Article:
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  • Allison Jones

Letting Go of Your Inner-Critic

Welcome to my first blog post. I thought long and hard about what I might share today to get things going. The goal to write something helpful to another person is a daunting one. Each of us has a story, it is precious, and it includes times of living with ease, times of difficulty and times of suffering. Each story, like each person, is unique. Whether or not we feel like we’ve always lived our story well, it is ours and we can honour it. It is through my blog that I will try to share bits of my story, in hopes that my experience will help you with yours.

I used to spend a lot of time suffering with thoughts that there was something wrong with me and that others had their lives together, so I often felt full of shame. I would compare my deepest criticisms of myself to my view of others and it was painful. My critical self would tell me “you’re not good enough” or “people don’t like you”; I would feel alone in a room full of people, always on the outside looking in. When I allowed these thoughts to dictate my actions, I struggled to speak to others. On the days the critic was ruling my behaviour, I would describe myself as “shy”, however, this was not always how I was perceived. I remember being told that my quiet presence came across as disinterest and people thought I was a snob. I was shocked to learn people thought that of me as it was the furthest thing from the truth. The truth was that my inner critic had silenced me, my own thoughts stopped me from living the life I was most interested in living; a life of sharing and laughing with others.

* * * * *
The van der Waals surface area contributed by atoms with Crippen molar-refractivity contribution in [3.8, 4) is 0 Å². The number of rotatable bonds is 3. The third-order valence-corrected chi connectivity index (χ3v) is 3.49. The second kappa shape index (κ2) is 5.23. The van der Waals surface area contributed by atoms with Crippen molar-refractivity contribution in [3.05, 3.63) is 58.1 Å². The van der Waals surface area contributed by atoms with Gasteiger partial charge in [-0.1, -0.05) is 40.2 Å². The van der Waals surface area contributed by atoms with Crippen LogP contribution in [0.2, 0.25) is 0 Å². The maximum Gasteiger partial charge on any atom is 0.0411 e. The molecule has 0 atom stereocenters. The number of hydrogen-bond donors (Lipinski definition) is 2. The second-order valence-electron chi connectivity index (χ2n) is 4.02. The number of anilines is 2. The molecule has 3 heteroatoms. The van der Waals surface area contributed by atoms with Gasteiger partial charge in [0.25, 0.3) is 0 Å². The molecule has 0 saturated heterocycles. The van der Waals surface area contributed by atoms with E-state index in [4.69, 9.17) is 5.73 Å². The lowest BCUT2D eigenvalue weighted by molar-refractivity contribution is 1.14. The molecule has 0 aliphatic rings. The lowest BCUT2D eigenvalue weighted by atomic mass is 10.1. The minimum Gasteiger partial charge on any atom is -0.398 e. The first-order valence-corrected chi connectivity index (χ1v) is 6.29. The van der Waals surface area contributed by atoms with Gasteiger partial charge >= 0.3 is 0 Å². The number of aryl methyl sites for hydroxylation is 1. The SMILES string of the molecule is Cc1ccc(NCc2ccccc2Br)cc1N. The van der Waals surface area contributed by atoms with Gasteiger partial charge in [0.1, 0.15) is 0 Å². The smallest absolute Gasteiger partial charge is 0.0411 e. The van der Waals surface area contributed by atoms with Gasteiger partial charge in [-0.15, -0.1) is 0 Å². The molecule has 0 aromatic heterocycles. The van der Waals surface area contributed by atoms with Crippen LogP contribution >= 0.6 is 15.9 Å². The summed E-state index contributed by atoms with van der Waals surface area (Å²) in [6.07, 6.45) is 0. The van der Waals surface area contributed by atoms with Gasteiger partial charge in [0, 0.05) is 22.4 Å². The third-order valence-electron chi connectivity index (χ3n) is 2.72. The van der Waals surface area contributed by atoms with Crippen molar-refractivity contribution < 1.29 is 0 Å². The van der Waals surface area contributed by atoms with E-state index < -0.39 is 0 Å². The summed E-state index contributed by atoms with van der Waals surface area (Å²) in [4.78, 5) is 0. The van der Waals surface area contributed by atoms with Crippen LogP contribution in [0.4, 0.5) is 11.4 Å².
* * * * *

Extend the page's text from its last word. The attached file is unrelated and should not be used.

One gift that I have received through living my story, through my work on myself and my work with others is that we all have our struggles and it is through those struggles that we grow the most. Coming to understand that the inner critic is common for people was enlightening. I could hear the critic and decide whether the thoughts were helpful or unhelpful. I could look at what the critic was telling me, to determine if I had to do something different or if the critic was actually causing harm. The critic can be harsh; it can tell us horrible untruths and if we let those untruths take over, we can spiral into the depths of suffering. Even if the critic is telling the truth, we can look at what it is saying, decide if there is something within our control that we can do to change things and change it. If we decide that there is nothing to be changed, we can let go of the critic and take steps toward the life we want to live and the person we want to be. Is this easy? Not even a little bit, but it is here, no matter what life throws at us, where we find our power.

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